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Jun 15, 2011 (Vol. 31, No. 12)


  • Large database, nice sequence alignments and phylogenetic trees
  • Very brief annotations

So which came first, the chicken or the egg…nog? While this enigma may continue to plague humanity, at least there are a number of evolution-related questions that are more answerable. For instance, how have ancestral genes evolved in different species? What do these orthologous genes look like? Enter eggNOG (evolutionary genealogy of genes: Non-supervised Orthologous Groups), which is a database of orthologous groups of genes. Just how many groups, you ask? The database contains a whopping 224,847 groups that cover 630 species. One can either search by gene name or enter up to 30 protein sequences to retrieve the query results. These results include a phylogenetic tree showing the evolution of the protein of interest, as well as brief annotations for the orthologous genes. Also, as a website dedicated to the relationships between genes, the sequence alignment and tree-viewing options are a nice touch.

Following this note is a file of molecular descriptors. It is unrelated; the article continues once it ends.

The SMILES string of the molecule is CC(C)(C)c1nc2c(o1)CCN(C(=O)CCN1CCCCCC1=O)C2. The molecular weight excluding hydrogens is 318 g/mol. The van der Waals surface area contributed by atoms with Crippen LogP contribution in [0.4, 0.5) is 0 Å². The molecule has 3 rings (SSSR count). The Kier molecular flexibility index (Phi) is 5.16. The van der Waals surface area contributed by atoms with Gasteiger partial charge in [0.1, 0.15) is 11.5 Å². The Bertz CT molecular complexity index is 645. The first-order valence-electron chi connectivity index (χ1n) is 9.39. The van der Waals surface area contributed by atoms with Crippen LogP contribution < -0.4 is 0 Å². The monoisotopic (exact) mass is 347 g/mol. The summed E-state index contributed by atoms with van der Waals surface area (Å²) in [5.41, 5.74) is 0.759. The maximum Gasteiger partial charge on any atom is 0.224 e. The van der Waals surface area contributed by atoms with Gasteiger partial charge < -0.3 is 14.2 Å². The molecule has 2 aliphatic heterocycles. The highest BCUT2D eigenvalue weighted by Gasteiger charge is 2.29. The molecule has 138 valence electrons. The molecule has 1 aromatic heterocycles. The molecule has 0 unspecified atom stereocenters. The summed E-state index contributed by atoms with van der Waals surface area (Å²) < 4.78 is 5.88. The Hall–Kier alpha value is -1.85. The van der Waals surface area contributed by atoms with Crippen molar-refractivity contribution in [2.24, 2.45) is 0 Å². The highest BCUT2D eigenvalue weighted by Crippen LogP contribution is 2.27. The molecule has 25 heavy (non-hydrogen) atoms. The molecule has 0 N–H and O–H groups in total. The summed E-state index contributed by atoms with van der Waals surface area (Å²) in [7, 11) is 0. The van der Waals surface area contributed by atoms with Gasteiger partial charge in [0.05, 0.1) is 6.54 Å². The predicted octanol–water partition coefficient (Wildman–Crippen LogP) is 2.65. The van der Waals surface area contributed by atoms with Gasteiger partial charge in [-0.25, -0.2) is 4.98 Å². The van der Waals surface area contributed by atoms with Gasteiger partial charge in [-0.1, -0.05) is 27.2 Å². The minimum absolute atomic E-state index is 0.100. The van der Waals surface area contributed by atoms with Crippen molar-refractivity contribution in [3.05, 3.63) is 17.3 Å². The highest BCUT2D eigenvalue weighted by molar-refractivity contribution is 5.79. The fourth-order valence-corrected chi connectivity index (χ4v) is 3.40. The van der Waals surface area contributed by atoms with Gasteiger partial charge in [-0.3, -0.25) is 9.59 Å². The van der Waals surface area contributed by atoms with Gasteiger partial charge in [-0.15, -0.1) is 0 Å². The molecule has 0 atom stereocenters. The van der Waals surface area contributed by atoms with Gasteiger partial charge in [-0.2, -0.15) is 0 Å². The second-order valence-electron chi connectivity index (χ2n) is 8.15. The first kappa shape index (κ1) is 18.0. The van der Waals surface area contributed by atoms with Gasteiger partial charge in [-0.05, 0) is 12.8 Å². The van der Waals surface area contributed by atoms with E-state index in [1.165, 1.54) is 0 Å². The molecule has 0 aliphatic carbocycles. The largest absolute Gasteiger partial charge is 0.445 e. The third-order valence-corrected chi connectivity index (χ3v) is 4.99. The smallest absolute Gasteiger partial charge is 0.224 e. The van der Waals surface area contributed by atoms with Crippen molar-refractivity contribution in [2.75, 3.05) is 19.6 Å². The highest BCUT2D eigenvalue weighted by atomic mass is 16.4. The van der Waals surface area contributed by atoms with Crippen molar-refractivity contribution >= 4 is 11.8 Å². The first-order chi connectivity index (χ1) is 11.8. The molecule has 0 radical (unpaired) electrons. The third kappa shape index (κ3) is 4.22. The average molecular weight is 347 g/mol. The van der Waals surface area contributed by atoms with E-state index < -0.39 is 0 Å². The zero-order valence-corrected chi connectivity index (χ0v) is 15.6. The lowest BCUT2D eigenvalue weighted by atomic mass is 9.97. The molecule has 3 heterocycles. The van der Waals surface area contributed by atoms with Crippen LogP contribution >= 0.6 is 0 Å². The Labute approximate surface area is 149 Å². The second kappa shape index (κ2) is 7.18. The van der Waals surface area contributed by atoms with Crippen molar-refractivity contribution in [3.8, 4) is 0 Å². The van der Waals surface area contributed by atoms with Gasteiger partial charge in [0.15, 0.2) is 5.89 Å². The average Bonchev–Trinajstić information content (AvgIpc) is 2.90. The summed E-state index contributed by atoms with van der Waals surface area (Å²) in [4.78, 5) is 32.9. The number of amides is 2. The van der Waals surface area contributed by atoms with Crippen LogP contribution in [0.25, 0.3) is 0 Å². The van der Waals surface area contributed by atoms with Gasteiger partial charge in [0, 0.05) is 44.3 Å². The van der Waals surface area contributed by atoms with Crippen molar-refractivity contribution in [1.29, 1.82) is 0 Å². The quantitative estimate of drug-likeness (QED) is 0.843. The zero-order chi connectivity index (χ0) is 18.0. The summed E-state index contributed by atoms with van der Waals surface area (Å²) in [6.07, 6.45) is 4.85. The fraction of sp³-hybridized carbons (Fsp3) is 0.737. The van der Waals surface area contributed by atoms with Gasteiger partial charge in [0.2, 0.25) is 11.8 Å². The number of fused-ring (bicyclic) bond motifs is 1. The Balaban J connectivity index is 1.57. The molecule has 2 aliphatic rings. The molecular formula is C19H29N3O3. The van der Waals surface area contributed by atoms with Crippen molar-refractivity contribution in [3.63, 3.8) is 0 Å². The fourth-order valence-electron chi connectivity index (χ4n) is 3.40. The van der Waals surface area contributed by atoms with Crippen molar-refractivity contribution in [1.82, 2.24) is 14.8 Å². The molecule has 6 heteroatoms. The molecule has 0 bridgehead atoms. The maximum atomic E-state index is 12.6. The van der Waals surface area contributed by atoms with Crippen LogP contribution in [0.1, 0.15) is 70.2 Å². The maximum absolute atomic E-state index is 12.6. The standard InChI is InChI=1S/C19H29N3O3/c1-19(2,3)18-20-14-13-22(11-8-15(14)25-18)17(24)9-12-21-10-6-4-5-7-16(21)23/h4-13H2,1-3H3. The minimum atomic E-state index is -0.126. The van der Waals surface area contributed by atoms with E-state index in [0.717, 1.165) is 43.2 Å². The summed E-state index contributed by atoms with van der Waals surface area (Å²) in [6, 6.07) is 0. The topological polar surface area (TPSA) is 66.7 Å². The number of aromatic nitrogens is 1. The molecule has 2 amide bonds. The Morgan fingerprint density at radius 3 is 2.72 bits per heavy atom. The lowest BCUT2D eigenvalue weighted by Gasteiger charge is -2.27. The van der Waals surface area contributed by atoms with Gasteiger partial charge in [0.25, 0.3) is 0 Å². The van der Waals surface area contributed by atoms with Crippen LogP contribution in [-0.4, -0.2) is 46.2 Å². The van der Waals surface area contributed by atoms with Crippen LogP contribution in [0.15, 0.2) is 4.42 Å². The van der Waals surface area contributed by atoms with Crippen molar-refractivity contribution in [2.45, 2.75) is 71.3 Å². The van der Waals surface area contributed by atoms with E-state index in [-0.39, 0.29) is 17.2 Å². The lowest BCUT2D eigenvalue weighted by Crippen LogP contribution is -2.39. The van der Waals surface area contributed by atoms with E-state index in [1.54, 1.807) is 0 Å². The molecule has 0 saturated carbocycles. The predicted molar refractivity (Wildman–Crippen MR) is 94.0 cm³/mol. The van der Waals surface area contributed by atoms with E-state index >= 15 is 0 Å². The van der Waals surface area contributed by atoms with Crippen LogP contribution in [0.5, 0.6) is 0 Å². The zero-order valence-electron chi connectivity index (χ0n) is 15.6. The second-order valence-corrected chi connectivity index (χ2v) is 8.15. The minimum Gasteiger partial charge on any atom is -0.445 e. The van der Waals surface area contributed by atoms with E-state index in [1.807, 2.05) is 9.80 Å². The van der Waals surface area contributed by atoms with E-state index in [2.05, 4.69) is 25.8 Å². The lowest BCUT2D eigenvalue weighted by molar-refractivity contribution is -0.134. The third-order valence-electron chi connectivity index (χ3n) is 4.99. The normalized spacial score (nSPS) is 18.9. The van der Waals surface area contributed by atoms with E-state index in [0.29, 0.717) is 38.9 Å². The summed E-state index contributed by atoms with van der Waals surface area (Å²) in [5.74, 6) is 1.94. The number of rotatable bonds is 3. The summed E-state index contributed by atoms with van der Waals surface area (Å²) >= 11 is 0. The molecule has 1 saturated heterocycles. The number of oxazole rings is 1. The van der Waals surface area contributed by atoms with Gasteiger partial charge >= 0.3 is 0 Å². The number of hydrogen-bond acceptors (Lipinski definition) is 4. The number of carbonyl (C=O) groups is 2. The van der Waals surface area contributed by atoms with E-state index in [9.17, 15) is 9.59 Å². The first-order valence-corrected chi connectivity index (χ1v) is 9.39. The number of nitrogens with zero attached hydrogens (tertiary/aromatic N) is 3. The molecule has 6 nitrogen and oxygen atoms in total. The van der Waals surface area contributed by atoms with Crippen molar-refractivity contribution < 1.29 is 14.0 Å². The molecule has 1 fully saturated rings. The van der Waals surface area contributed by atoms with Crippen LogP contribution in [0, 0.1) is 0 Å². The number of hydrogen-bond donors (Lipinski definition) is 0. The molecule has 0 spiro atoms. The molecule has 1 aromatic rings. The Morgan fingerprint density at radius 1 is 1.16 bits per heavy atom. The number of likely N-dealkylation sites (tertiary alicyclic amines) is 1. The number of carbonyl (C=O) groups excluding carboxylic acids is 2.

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*The opinions expressed are solely those of the author(s) and should not be construed as reflecting the viewpoints of the publisher, Genetic Engineering & Biotechnology News, Mary Ann Liebert, Inc., the publishing house, or employees and affiliates thereof.

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